Muslim holidays cannot be predicted with exact certainty, since they are based on a lunar calendar and the siting of the moon.  For this same reason, Muslim holidays move forward approximately 11 days each year. The type of lamb demanded by Muslim consumers varies, but is usually an older, unblemished lamb or yearling, usually an intact male. As with any market segment, it’s important to learn what potential customers want and will pay a premium for.

To help US sheep producers evaluate and develop potential markets to ethnic consumers, three University Extension systems have partnered with their respective sheep associations to help address this opportunity.  Maine, Maryland and Ohio received funding from ASI’s Let’s Grow campaign in 2013 for this effort.  A series of webinars on marketing lamb to ethnic consumers was presented in November and December of 2013.  These webinars, each 1-hour in length, were recorded and are available for viewing.

In addition, the tri-state ethnic marketing project has created several tools to help producers make better marketing decisions.  Susan Schoenian Sheep & Goat Specialist for University of Maryland Extension has developed several spreadsheet templates to help producers evaluate marketing options.  Richard Brzozowski, Small Ruminant Specialist for the University of Maine has developed a template for producers to use in learning more about specific ethnic consumers as well as a set of questions for possible use in customer surveys.

For these tools on marketing lamb and mutton to ethnic consumers, go to http://umaine.edu/livestock/sheep/ethnic-marketing-of-lamb-and-mutton/.
For links to the webinar series on marketing lamb and mutton to ethnic consumers, go to http://www.sheepandgoat.com/recordings.html#ethnic.

Monday, April 7, 2014

2014 Virginia Ram Lamb Performance Test

The 2014 Virginia Ram Lamb Test program is set to begin on May 13, 2014.  Nominations are due April 10. Ram delivery is scheduled for Tuesday, April 29.The program is open to breeders from Virginia and surrounding states and to rams of all breeds (born September 2013 through February 2014).

After a two-week adjustment period, the rams will be tested for 63 days. They will be fed a pelleted ration containing 70% TDN and 14% CP and have unlimited access to grass paddocks while on test. Ultrasonic evaluation for carcass merit will be conducted at appropriate times during the test. The rams will be dewormed as needed, based on FAMACHA© scores. They will be run through a foot bath on a regular basis.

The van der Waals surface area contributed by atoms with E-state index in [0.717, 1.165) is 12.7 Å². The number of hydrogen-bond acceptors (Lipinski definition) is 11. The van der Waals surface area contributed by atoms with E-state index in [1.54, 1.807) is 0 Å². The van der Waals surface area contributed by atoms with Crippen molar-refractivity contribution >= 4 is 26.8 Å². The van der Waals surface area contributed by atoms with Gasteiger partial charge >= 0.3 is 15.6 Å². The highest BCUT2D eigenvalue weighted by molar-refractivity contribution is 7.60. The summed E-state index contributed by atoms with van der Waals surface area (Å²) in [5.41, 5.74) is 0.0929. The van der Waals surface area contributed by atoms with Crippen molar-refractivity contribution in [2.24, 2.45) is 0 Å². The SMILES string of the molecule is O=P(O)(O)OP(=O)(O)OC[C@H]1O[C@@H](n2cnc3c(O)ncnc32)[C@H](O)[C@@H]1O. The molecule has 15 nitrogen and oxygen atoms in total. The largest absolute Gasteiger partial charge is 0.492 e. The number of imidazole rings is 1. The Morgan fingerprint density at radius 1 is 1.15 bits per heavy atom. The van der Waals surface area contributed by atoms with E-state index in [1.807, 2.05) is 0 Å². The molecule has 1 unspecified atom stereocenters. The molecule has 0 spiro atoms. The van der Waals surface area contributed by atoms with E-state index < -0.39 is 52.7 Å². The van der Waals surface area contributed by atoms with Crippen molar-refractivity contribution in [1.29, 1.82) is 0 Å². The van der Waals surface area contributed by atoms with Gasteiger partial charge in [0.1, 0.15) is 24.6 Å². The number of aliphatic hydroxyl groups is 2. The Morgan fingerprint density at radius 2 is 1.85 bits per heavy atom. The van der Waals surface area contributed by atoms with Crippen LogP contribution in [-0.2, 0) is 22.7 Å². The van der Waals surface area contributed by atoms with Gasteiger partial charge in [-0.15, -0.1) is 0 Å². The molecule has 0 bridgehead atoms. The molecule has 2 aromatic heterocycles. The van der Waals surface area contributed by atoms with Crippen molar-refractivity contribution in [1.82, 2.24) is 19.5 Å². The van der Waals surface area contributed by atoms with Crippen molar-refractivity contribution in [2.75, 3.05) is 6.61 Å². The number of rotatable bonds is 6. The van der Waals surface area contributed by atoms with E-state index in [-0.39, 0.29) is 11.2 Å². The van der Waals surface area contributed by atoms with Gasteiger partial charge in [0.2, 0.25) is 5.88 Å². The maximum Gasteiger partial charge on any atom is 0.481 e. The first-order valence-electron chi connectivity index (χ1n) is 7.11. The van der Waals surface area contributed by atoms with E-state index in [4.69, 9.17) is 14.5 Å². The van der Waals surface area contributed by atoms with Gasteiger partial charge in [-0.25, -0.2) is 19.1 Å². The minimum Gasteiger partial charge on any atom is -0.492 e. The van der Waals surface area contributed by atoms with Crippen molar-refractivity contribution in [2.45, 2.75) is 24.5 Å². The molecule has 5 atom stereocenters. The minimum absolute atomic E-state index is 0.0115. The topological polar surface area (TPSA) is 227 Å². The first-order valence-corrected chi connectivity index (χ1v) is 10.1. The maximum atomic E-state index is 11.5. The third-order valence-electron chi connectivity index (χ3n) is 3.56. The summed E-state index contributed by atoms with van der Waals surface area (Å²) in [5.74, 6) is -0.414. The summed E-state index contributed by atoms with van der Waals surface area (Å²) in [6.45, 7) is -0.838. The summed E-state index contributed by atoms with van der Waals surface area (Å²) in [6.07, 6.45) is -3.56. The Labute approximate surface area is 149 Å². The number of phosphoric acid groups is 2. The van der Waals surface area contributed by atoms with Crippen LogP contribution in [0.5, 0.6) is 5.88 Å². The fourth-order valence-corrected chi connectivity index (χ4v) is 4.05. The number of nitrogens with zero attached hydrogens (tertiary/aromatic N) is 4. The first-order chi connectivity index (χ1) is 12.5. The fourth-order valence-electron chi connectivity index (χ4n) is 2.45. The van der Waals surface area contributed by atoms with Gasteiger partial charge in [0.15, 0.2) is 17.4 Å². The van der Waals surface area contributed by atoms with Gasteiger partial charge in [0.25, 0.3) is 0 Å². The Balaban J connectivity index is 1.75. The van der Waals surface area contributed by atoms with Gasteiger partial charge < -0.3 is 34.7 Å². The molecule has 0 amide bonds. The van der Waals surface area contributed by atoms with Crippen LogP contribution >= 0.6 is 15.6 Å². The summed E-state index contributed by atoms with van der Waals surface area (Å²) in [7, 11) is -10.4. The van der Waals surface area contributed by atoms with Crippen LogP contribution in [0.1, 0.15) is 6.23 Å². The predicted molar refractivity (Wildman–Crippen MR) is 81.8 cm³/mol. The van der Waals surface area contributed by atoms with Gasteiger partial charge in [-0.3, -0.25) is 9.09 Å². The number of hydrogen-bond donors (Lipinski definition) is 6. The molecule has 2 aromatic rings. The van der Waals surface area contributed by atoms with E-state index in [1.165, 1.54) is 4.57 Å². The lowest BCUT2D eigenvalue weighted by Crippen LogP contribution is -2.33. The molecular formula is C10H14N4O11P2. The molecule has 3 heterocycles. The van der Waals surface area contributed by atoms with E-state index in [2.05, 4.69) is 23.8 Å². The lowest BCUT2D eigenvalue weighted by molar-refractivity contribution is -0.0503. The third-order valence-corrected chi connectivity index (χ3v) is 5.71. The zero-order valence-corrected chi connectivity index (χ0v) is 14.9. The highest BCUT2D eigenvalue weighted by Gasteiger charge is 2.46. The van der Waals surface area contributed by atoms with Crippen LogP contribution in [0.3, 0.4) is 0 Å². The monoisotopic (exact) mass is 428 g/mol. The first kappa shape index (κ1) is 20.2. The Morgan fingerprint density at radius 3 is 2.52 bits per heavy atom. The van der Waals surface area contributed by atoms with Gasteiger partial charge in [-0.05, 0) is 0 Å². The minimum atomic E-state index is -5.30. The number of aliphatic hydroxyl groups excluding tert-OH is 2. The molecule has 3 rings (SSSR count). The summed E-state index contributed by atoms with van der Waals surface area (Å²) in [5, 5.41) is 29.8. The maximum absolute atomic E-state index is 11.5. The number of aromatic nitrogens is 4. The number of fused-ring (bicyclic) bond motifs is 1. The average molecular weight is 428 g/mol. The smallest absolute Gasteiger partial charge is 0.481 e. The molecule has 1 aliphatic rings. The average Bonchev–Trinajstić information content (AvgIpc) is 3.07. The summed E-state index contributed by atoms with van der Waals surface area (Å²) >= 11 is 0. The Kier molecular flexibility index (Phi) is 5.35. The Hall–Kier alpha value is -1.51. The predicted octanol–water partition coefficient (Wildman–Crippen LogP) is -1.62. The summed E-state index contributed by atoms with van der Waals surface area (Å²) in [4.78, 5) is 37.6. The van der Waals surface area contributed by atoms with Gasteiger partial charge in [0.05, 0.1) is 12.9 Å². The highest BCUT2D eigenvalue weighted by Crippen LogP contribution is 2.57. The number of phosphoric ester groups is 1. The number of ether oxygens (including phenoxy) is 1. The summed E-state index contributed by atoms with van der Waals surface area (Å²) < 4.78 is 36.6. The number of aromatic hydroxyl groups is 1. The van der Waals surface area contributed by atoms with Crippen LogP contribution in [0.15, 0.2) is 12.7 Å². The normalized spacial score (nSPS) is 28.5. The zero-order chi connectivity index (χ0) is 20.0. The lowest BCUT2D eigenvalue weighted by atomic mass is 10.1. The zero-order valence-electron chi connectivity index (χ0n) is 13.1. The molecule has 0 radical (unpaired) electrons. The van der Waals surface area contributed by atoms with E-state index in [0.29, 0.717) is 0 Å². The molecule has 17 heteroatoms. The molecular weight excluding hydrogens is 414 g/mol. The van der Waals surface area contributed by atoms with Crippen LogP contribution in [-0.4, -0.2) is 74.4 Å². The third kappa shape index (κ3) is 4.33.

The top-performing rams will be sold on August 23 at the Shenandoah Valley Research & Education Center in Steele's Tavern, Virginia. In addition to the ram sale, there will be a consignment ewe sale and sheep field day and educational program.

For more information, go to http://www.apsc.vt.edu/extension/sheep/va-ram-program/.

Thursday, April 3, 2014

Haemonchus contortus and camelids

by Dr. Lisa Williamson
University of Georgia College of Vet Medicine

As is the case in sheep and goats, gastrointestinal parasites are a leading cause of illness and death in camelids. The blood-feeding nematode Haemonchus contortus is especially devastating in camelid herds living in endemic areas.

Research conducted by the University of Georgia a few years ago on hundreds of llamas and alpacas living on 26 privately owned farms in the southeastern United States found that Haemonchus contortus was the most prevalent nematode parasite on the farms.

Multi-drug resistance was documented in the Haemonchus contortus and Trichostrongylus colubriformis isolates from the llamas and alpacas.  Similar to the anthelmintic profiles seen in sheep and goats in the southeastern United States, ivermectin and benzimidazole resistance was a common finding. Many Haemonchus contortus isolates from camelids were sensitive to levamisole and moxidectin.

Camelids were more challenging to score using the FAMACHA© system than sheep and goats, because many animals resented having a hand placed on their foreheads. Modification of the approach made scoring them easier.  Researchers concluded that the FAMACHA© system has good discriminatory value for detecting anemia associated with haemonchosis in camelids. Further, body condition score was a good indicator of which camelids were harboring the most significant parasite burdens regardless of type.

Source: American Consortium for Small Ruminant Parasite Control (ACSRPC) web site

Read full article

Tuesday, April 1, 2014

National webinar series: NSIP

The NSIP ReLaunch Committee will be holding a series of webinars in May and June to teach sheep and goat producers about the National Sheep Improvement Program (NSIP). NSIP is a quantitative genetic selection tool designed to help sheep and goat producers make good breeding decisions.

The webinars will be held on consecutive Thursday evenings from  May 1 until June 5. All webinars will begin at 8 p.m. EST and last for approximately 1 hour.